However, it may come as a shock to you that wearing gloves may be one of the most effective ways to spread pathogens in a food service system. Timothy Fisher, a Fresh Foods Department Manager and Culinary Institute of America (CIA) graduate, broke down the reasoning to Foodbeast.

“People wearing gloves touch all sorts of things besides food and continue to use the gloves. Technically they should change gloves after they’ve touched anything that isn’t food related, and most health standards say you should also wash your hands before putting on new gloves. But that takes so much time!

Most consumers, and most entry level food workers have this belief for some reason that gloves mean clean. But proper hand washing techniques negate the transmission of illness. How many times have you seen someone take their gloves off nearby or over your food? Ever think about how powdery and sweaty their hands are? Ever think about how that glove snapping off is probably spraying micro bits of that person’s sweat and glove powder into your food? If you haven’t you will now.”

Food safety researchers are in agreement with Fisher here. A 2004 study from Food Safety Magazine also revealed that those who wear gloves will fail to notice punctures or tears 50% of the time, meaning there’s a good chance that thousands of bacteria or virus particles can get into whatever that person is touching, which includes the food being served to you at a restaurant.

Another massive issue is that increased glove usage leads to decreased hand washing practices. Many food service workers reported in another study that they don’t always wash their hands or change their gloves when they should, including in the handling of raw meat. Proper hand washing is key to managing and preventing food contamination. Gloves, however, have created a false sense of security with handlers that bacteria can’t get into the food and thus, they only wash their hands 27% of the time it’s recommended to, according to the CDC.

Gloves should be worn properly, and the FDA recommends wearing them for most food handling purposes. However, as Fisher states below, hand washing is paramount before wearing gloves.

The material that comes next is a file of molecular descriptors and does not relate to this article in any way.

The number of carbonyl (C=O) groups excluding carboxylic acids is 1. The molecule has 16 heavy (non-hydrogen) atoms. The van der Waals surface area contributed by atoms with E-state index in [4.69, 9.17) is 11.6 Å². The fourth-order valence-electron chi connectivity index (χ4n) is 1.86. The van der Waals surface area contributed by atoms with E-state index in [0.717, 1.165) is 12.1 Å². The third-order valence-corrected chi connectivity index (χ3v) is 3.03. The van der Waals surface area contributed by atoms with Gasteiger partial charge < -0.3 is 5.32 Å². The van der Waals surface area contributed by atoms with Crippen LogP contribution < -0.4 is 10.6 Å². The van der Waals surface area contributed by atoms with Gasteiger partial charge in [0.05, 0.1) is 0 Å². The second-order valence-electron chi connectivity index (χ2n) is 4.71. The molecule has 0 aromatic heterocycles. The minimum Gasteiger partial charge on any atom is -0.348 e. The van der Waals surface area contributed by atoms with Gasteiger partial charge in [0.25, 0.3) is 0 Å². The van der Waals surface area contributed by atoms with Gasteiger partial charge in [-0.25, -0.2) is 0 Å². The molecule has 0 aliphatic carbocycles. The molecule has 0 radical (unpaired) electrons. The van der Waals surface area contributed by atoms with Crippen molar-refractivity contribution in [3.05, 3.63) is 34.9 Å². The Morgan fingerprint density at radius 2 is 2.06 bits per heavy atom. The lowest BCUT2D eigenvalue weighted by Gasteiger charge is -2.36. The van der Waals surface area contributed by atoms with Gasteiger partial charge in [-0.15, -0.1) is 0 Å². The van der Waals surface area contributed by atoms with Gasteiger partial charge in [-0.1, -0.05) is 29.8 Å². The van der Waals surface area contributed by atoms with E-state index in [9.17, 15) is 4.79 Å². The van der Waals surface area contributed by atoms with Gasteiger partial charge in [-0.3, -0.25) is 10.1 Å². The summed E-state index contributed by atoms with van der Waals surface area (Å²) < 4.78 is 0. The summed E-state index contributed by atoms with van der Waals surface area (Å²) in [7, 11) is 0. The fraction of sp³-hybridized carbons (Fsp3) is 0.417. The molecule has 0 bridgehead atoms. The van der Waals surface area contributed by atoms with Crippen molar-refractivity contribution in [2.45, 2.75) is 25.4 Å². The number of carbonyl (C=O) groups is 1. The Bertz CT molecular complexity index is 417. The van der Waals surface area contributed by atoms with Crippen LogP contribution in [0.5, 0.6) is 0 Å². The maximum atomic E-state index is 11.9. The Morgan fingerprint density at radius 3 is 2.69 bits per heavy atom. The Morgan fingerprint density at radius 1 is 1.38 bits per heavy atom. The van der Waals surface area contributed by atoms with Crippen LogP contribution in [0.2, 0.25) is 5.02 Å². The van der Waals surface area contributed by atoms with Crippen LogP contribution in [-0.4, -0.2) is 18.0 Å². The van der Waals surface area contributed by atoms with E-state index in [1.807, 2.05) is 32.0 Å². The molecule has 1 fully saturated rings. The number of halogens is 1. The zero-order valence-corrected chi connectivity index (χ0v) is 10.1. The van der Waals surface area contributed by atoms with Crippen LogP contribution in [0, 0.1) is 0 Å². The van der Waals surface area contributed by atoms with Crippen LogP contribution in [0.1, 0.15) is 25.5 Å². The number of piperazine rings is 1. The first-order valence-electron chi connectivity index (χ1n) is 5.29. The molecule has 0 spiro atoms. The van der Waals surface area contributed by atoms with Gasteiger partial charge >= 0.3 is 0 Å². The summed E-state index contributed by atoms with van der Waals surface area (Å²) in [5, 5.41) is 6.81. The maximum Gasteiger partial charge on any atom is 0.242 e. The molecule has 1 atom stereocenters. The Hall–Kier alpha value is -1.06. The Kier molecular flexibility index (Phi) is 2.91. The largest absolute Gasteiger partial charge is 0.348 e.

“People need to wash their hands. Gloves are NOT a food safety measure if the hands wearing them aren’t washed, and if they touch lots of stuff in the process of your food being created. They have their place but really… they have created a belief in food service that just by wearing gloves everything will be clean, it is creating (in my professional opinion) a culture of uncleanliness because the average person thinks gloves actually replace hand washing!”

This “culture” that Fisher talks about has already taken root, unfortunately, so it’s hard to trust a restaurant’s hygiene practices when their entire staff wears gloves as a result. However, if everyone is properly washing their hands, food contamination is kept to a minimum, regardless of whether gloves are worn.

Health News Restaurants

Trump’s Mar-A-Lago Hit With Serious Health Violations, But Stays Open

Well, that’s one fancy resort estate that I’d never want to eat at.

Donald Trump’s well-known, high-priced Mar-A-Lago estate in Florida was recently cited for a shocking ten health violations in their kitchen during a health inspection, according to CNBC.

Three of the violations were “high priority” faults that could actually contribute to the spread of foodborne illnesses by the restaurant, meaning that guests at the estate (and our current president) could get sick from eating at the Mar-A-Lago. These violations included raw and undercooked fish that hadn’t undergone proper parasite destruction and meats stored at temperatures allowing for microbial growth.

The lower priority violations were still disturbing, since they included a lack of hot water to sanitize employee’s hands, poorly maintained coolers to store the food in, and even a lack of the well-known “Employees Must Wash Hands” sign in a bathroom that they use.

While several of the violations were corrected on site, it’s disturbing to note that these dangerous food handling practices were being carried out at a site where Donald Trump has played host to several dignitaries during his first few months of presidency, most notably Xi Jinping, the president of China.

The carelessness shown by Trump’s Mar-A-Lago in properly maintaining their facilities and ensuring proper food handling is alarming for the high-end resort. There’s really no telling how long these violations were going on for, but anyone who dined at the resort prior to that inspection could have gotten sick.

That includes President Trump, President Xi, and any other notable persons staying at the Mar-A-Lago. Talk about a presidential welcome.

Here’s to hoping the changes they had to make during the inspection stay permanent or that President Trump finds somewhere else more sanitary to host distinguished guests.

The White House might be a good choice for that.

Culture Fast Food Opinion The Katchup

Fast Food Chains Have The Safest Food In The Country

If you ask someone what they think about the food at a fast food restaurant, it’s often perceived as dirty, low-quality, and unhealthy. The same can also be said for perception of the fast food restaurants and their health conditions as well.

As consumers, we demand food of high quality and cleanliness, both in terms of clean label and the prevention of food-borne illnesses. The problem is that fast food usually is considered a joke in those terms, especially when food-borne illnesses have occurred in the past at chains like Chipotle, Taco Bell, and Jack In The Box.